PHD Chamber urges Steel Ministry to defer QCO order

Due to the demand-supply gap in tinplate as well as tin free steel products like Easy Open End (EOE) / Peel Off / Cone / Domes, India's premier business association, the PHD Chamber of Commerce and Industry urged the Ministry of Steel, Government of India to defer the steel and steel products (Quality Control Order dated 17th July 2020). Also they said materials aligned to the International Standard Organisation (ISO) should be allowed to be used.

01 Jan 2021 | By Aultrin Vijay

On 17 July 2020, The Steel and Steel Products Quality Control Order (QCO) restricted the supply of input materials to crucial industries such as tin can making industry, metal packaging industry and processed food industry. The processed food industry is one of the thrust sectors of the Government - and tin containers are essential packaging material for the industry. The sector is vital when one considers that food loss in India is already up to 30%.

Sanjay Aggarwal, the president of the PHD Chamber has urged the Government "to defer the Steel and Steel Products (Quality Control Order dated 17 July 2020) issued by the Ministry of Steel" Readers of WhatPackaging? magazine will recall that a similar QCO was introduced earlier (in the years 2008, 2015, 2017) but these were withdrawn.  This was because of "the practical difficulties in implementation of such orders and that industry essentially requires both prime and non-prime materials," said Aggarwal.

To understand the crux of the problem, the total demand of tinplate / tin free steel in India is 6,50,000 tonnes (70% prime material; 30% non-prime material) while the domestic availability is 4,00,000 tonnes, therefore, the gap in demand and supply is met through imports. Categories of tinplate / tin free steel not produced in India include thinner gauges, width more than 1000mm, narrow width coil, etc. Due to the proposals in the QCO, it will restrict imports of tinplate / tin free steel products which are not manufactured (sufficiently) in India.

As per the QCO, foreign suppliers are required to take Bureau of Indian Standards (BIS) licence in order to supply to India and will be effective six months (extended by another three months now) from the date of publication.

Sanjay Aggarwal said, "The QCO mandates that the consignment shall be accompanied with the test certificate carrying BIS licence number of the input material and is against the spirit of ease of doing business. Also it will unnecessarily increase the paperwork and the cost of compliance."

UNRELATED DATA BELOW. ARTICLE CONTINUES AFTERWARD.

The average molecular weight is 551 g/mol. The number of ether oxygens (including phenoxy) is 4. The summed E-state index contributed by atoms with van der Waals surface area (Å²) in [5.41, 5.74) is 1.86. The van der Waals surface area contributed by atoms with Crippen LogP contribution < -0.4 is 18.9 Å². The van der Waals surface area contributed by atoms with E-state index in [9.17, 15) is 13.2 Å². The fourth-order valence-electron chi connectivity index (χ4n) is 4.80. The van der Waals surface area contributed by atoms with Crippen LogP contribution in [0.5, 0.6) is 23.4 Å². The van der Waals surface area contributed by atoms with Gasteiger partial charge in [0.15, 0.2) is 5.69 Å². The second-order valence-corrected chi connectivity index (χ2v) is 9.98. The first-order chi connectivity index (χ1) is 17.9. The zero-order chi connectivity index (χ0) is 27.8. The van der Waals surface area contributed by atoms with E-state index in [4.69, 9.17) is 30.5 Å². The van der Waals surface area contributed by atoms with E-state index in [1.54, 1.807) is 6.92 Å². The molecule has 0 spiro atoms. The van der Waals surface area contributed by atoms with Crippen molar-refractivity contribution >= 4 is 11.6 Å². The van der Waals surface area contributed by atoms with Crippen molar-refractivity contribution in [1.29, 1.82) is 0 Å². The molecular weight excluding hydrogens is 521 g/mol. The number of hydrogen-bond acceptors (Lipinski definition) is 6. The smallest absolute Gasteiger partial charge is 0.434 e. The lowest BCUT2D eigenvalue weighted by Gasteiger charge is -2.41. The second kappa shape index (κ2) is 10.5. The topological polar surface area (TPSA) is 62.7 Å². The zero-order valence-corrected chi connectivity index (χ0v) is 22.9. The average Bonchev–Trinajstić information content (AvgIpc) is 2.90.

"Due to the unprecedented situation imposed by the pandemic, plus the ban on international travel as well as fear in the minds of people, the foreign tinplate mills are unlikely to procure the relevant BIS licences. This will render the proposal to implement the QCO after nine months as not feasible, said Aggarwal.

Non-prime material is essentially required by the Industry for non-critical non-edible products, therefore any move to ban imports of such material will result in significant loss of job opportunities especially in the Micro, Small & Medium Enterprises (MSMEs) sector as well as lead to increase in defaults to banks, said Sanjay Aggarwal.

He added, "Proposals in the QCO will restrict imports of tinplate/tin free steel products as they are not sufficiently manufactured in India. But they are required since they are used for consumer convenience and accepted in the market.

The press note issued by the PHD Chamber of Commerce and Industry hoped that the extension of the implementation of QCO order should be given till March 2022 (currently 17 April 2021) to extend support to crucial industries such as the tin can making industry, metal packaging industry and processed food industry.

Metal-container makers' SOS to Steel Ministry

The metal-container makers want ISO standards to be considered along with BIS. The Metal Container Manufacturers’ Association recommended the Quality Control Order which was issued in July be dropped since it will impact the metal packaging industry.

Sanjay Bhatia, the president of the Metal Container Manufacturers Association has sought Government support and requested delay of the Steel Ministry's BIS mandate.  

Do read Abhishek Muralidharan's story: